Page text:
“There’s no signs of clawing back any of the 40,000 jobs lost in the manufacturing sector since 2008.”
Manufacturing continues to languish under National’s economic management, the Green Party said today.
Statistics New Zealand today released the Economic Survey of Manufacturing for the March 2013 quarter showing manufacturing volumes and sales (excluding meat and dairy) were down this quarter, and that the long-term trend has been flat for the last three years and is ‘well below the levels seen before mid-2008’.
“Outside of the meat and dairy sectors, high value-added manufacturing has languished for four long years under National’s economic management,” said Green Party Co-leader Dr Russel Norman.
“This is not the strong, balanced economic recovery that National promised.
“The Government is not supporting a high value-added export sector that employs large numbers of people on good wages.
“There’s no signs of clawing back any of the 40,000 jobs lost in the manufacturing sector since 2008.
“The National Government seems to be giving up on rebalancing our economy onto a more sustainable, jobs rich path.”
The New Zealand Institute of Economic Research is forecasting the current account balance – the measure of our outgoings and incomings with the rest of the world – to deteriorate further, hitting 10.5 percent by 2017 or an annual deficit of $25 billion.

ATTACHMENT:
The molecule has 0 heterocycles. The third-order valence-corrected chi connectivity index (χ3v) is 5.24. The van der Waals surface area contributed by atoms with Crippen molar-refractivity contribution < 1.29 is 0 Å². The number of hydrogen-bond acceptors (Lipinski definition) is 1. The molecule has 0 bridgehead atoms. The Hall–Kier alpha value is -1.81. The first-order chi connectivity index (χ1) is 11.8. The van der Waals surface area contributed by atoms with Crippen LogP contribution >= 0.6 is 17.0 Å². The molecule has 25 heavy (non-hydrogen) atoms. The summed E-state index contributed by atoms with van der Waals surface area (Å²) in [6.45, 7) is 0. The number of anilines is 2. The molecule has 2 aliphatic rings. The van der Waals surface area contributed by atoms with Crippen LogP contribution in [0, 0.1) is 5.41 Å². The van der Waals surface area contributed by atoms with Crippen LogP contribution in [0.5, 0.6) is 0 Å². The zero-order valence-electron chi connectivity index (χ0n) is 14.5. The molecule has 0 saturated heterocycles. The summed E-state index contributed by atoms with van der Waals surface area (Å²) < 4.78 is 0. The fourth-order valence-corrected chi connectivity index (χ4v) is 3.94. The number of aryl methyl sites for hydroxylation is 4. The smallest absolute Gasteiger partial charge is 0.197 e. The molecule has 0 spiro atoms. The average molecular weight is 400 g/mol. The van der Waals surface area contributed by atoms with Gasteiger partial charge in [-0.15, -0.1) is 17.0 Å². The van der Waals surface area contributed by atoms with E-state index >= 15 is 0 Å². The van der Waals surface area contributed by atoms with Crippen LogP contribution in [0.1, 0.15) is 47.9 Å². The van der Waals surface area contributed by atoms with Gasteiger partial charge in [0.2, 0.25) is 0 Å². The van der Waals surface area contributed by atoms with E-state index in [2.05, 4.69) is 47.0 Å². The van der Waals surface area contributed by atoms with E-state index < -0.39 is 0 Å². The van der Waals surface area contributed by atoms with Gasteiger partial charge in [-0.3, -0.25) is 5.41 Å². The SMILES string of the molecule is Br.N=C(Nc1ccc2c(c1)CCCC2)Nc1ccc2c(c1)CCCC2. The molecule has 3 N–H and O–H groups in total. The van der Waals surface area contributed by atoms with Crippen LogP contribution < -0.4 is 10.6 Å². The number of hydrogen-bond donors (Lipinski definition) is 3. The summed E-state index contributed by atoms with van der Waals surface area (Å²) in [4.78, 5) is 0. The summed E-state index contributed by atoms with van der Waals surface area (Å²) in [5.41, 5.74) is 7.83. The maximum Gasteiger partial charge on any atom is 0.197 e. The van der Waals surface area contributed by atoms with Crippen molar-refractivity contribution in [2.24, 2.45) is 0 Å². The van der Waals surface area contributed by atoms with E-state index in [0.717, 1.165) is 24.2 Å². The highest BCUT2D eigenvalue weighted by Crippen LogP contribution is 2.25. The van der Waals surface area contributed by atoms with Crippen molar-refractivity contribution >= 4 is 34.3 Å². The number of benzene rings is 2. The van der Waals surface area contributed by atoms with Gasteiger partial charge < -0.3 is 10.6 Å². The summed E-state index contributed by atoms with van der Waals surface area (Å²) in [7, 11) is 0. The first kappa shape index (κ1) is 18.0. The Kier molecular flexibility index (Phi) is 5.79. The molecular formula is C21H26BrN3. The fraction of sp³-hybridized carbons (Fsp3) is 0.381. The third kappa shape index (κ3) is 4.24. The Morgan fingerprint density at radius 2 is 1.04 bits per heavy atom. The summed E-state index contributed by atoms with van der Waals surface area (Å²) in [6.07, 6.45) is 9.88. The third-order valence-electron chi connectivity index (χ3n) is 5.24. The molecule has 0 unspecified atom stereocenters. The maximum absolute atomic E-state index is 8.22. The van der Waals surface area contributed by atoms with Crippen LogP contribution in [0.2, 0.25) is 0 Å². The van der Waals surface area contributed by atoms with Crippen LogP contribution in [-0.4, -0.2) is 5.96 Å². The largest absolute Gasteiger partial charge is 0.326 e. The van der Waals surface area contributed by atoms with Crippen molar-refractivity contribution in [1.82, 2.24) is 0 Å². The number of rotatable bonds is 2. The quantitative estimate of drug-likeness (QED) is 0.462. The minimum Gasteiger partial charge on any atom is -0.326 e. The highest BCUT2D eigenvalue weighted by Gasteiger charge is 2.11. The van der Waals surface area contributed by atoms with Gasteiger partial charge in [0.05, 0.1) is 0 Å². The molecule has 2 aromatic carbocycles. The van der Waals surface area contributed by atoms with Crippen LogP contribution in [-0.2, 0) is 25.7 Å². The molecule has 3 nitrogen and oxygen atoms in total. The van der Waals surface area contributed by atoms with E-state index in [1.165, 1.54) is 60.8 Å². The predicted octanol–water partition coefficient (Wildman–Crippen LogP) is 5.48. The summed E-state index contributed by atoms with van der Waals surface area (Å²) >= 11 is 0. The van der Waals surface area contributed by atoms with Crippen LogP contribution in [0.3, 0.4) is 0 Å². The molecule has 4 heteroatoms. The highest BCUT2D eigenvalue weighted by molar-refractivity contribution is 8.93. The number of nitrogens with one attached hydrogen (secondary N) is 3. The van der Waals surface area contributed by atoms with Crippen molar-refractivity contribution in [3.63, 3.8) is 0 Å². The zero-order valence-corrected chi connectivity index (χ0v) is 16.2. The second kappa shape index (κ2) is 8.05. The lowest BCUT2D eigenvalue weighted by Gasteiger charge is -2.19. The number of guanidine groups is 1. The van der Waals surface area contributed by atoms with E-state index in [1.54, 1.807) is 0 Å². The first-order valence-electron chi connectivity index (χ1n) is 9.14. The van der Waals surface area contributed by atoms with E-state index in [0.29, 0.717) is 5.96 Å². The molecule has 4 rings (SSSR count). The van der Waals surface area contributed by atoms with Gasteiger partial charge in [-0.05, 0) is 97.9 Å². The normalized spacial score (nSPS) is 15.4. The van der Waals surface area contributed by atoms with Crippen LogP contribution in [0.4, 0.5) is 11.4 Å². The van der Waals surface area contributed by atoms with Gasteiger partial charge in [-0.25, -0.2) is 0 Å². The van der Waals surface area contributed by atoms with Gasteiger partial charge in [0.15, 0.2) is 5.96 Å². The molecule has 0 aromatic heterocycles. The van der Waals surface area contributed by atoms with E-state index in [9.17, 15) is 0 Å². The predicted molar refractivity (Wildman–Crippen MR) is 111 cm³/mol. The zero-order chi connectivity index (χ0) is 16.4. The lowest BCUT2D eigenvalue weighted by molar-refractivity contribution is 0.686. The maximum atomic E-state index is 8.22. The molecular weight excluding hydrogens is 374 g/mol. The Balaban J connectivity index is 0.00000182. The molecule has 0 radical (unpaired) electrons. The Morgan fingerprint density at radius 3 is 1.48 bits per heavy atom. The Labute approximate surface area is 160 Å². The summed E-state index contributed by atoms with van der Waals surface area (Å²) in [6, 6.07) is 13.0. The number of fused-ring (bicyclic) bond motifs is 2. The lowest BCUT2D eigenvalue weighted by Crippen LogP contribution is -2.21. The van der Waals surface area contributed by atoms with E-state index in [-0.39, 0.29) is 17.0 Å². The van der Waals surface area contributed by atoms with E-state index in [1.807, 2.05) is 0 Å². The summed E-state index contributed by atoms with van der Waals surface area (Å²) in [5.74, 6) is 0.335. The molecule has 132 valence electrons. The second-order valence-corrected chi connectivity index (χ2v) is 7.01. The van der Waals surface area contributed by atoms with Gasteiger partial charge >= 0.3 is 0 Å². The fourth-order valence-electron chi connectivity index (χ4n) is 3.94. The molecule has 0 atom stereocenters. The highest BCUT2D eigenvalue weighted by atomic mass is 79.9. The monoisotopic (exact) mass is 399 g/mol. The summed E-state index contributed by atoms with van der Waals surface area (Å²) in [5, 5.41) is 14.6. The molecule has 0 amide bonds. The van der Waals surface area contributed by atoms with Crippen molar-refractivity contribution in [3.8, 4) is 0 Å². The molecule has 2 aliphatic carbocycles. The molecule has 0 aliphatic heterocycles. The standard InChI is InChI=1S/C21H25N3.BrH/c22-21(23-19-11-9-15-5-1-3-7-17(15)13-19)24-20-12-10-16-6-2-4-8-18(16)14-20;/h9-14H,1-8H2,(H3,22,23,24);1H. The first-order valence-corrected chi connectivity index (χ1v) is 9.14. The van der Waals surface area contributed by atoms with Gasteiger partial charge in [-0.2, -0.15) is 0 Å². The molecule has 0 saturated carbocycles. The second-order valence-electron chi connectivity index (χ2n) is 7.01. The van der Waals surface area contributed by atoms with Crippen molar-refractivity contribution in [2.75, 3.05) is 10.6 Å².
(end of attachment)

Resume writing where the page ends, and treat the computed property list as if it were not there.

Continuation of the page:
“Our widening current account deficit is the single most obvious measure of a country that’s living beyond its means,” Dr Norman said.
“Stubbornly high levels of unemployment are another sign of a recovery that’s leaving many behind.
“This economic recovery looks disturbingly similar to previous economic cycles, which were focused on unsustainable growth in house prices and consumer spending.
“High value-added manufactured exports and import substitution are a key part of economic rebalancing and will drive the creation of well-paid jobs throughout our country.
“Manufacturing can thrive again in a smart, green economy, but it’s going to need a Government that recognises the challenges manufacturers’ face – starting with the high and highly volatile New Zealand dollar – and deliver policies that will help them,” Dr Norman said.
Link to Statistics New Zealand Economic Survey of Manufacturing figures: